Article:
The US T(2b) study of 3 months of neoadjuvant hormonal therapy (NHT) showed a reduction in the likelihood of positive margins from 48% (control group) to 18% in the treated patients. Follow-up at 42 months shows that the cumulative relapse rate (prostate specific antigen) for 129 patients having NHT was not statistically different from that of the 126 control patients. Because the T(2b) study has been criticized for lacking central pathology review, we present a review of a series involving only one surgeon (MS) and one pathologist (FC) of NHT plus prostatectomy (109 patients) v prostatectomy alone (145 patients) with 24 months' follow-up. Positive margins were decreased from 38% in the untreated to 28% in the treated group, the only statistically significant difference in the results. Biochemical recurrence (PSA >0.2 ng/mL) was higher in the treated group, reflecting selection of more aggressive tumors for NHT, but the difference was not statistically significantly. The incidence of extracapsular extension, seminal vesicle invasion, and lymph node metastasis was similar in the two groups. The largest nonrandomized experience with NHT shows a decrease in the incidence of positive surgical margins when used in high-risk patients with clinically localized carcinoma of the prostate. However, it does not have an impact on disease-free survival at a mean 24-month follow-up.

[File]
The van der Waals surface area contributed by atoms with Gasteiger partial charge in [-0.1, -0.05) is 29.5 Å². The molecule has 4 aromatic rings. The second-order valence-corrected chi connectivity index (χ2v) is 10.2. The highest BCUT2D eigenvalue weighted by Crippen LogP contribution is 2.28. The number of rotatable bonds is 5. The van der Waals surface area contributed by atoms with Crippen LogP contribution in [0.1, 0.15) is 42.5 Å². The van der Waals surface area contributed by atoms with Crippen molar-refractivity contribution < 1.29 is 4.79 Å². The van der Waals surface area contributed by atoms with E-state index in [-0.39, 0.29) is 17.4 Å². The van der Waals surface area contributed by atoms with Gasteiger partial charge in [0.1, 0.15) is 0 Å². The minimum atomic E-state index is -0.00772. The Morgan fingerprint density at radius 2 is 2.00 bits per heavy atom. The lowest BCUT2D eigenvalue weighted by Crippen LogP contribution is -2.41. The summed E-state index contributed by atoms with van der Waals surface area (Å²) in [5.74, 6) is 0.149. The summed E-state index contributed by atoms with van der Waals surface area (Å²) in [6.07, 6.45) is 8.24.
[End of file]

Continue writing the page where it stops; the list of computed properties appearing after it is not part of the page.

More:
|Original language||English (US)|
|Number of pages||6|
|State||Published - 1999|
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